42. 42. 2014/05/08   42   Learning  Schedule   6. Classroom Management 7.PhysicalEnvironment 8.QuestioningTechniques 9.FromInteractiontoEngagement 10.ClassroomLeadership • Tips  for  Teachers  (start  the  first  day  of  the  year  with  clear  expectaKons  and  a  plan;  be  fair  to  all   learners  and  apply  consistently;  be  prepared  for  some  disrupKons,  and  therefore  don’t  let  it  phase   you;  insKl  high  expectaKons  consistently  and  prevent  sliding  during  ‘off’  days;  incenKvise  good   behaviour  through  affirmaKon  and  rewards;  rather  over-­‐plan  to  ensure  that  your  are  not  caught  out   ‘idling’  our  without  ideas  and  acKviKes;  if  you  have  clear  rules,  you  must  display  them  but  limit  them;   ensure  that  you  build  relaKonships  and  ensure  that  they  know  you  care  about  them  even  when  you   don’t  like  what  they  do;  praise  in  public  and  reprimand  in  private;  ensure  to  prevent  emoKonal   outbursts  that  could  lead  to  confrontaKon  and  humiliaKon;  be  paKent  and  keep  pracKcing  and  don’t   sweat  the  small  stuff  unless  it  has  the  potenKal  to  be  come  ‘big  stuff’)   • Establish  RouFne  (model  how  to  by  yourself  through  simple  and  straighyorward  displays;  model   how  not  to  and  exaggerate  consequences  in  example;  have  a  learner  model  it  from  start  to  finish;   have  a  group  of  4-­‐5  learners  to  model  it;  pracKce  with  the  whole  class  unKl  they  get  it  right;  go  live  to   ensure  ‘feeling  of  success’  or  ‘doing  things  the  right  way’)   • Have  rules  for  both  yourself  (teacher)  and  learners  (Teacher  –  I  will:  -­‐  treat  each  learner   with  respect;  criKcize  in  private  and  praise  in  public  and  make  every  effort  not  to  embarrass  you  in   front  of  your  peers;  maintain  a  sense  of  humour  since  laughter  is  important;  remember  you  may  have   other  issues  going  on  and  therefore  give  you  some  ‘space’  when  needed;  let  you  know  when  I  don’t   feel  to  good;  try  to  never  yell/scream;  focus  on  your  learner  as  both  a  process  and  product;   incorporate  the  building  of  character  in  my  classroom;  not  allow  you  to  talk  bad  about  other  learners   and  teachers;  allow  you  to  vent  if  you  need  to;  take  care  of  problems  myself  without  sending  it  to  the   principal;  make  no  judgement  about  you  based  on  your  prior  acKon;  always  forgive;  need  your   assistance  and  help  at  various  stages  during  the  year  and  therefore  you  are  invited  to  extend  your   hand  where  you  can  help;  Learners’  code  of  conduct  –  I  will:  be  polite  at  all  Kmes;  work  quietly  and   not  disturb  others;  listen  respecyully  when  others  are  talking;  be  friendly  to  fellow  classmates;  be   honest  and  trustworthy;  respect  my  teacher  and  other  adults  and  learners;  be  prepared  for  class   every  day;  arrive  to  class  in  Kme;  cooperate  with  others;  always  do  my  best)     83   Learning  Schedule   6.ClassroomManagement 7. Physical Environment 8.QuestioningTechniques 9.FromInteractiontoEngagement 10.ClassroomLeadership •  How can we establish and maintain an effective physical environment? •  Aesthetics; •  Content on the walls; •  Lighting; •  Storage space; •  Teacher workspace; •  Example: Create a space where learners can find help, be supportive, etc. 84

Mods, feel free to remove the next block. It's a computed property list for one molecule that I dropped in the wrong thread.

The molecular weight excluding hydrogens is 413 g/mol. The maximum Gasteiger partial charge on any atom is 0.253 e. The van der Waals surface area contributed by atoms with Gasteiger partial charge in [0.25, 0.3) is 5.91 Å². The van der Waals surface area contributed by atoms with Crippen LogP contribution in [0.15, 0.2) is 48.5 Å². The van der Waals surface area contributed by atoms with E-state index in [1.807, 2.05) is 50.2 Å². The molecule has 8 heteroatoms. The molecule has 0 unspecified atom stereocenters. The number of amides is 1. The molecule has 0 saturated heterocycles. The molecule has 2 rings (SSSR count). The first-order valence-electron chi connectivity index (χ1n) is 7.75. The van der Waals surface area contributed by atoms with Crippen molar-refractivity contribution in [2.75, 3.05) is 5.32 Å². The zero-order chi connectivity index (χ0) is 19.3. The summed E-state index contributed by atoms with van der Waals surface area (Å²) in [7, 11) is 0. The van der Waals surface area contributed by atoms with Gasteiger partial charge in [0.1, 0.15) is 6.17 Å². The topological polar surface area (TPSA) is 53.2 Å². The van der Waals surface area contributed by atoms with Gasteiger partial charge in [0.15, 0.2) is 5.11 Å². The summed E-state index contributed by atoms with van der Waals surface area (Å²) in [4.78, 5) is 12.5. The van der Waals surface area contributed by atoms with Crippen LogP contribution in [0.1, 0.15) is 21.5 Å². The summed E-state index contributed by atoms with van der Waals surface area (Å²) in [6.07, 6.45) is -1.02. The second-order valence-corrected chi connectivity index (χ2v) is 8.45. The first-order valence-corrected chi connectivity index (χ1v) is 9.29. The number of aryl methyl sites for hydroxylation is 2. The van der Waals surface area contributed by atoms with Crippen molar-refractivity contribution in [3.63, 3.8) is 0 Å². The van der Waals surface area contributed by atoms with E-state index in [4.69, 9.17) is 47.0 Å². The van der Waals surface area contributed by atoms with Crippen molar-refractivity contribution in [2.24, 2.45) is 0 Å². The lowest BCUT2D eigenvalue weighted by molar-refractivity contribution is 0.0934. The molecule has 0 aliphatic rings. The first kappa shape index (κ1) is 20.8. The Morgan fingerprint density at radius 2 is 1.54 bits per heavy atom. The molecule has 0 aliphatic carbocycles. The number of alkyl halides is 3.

43. 43. 2014/05/08   43   Learning  Schedule   6.ClassroomManagement 7.PhysicalEnvironment 8. Questioning Techniques 9.FromInteractiontoEngagement 10.ClassroomLeadership •  Learning requires processing; •  Questions direct instruction; •  ‘Safe’ to be incorrect, making mistakes, …; •  When struggling learners have to expose their weakness to get information they need, they won’t do it!; •  9 Critical questioning tools: •  deflected questions; •  deflected responses; •  open-ended questions; •  total responses questions; •  response journals or boards; •  interactive notes; •  mutually assured correct responses; •  whole group questions, share, compare, repair in small groups; •  every point processing. 85   Learning  Schedule   6.ClassroomManagement 7.PhysicalEnvironment 8.QuestioningTechniques 9. From Interaction to Engagement 10.ClassroomLeadership •  How can learners be engaged meaningfully and effectively beyond active participation and time-on-task? •  Learners learn better when engaged (shifting meaning – “sit still and listen”); •  Engage is the extent to which learners are cognitively, physically and emotionally connected with what they are doing; •  Level of learner engagement is impacted by the design and execution of the teaching and learning activities, strategies and methods; •  From minimum compliance to total engagement. 86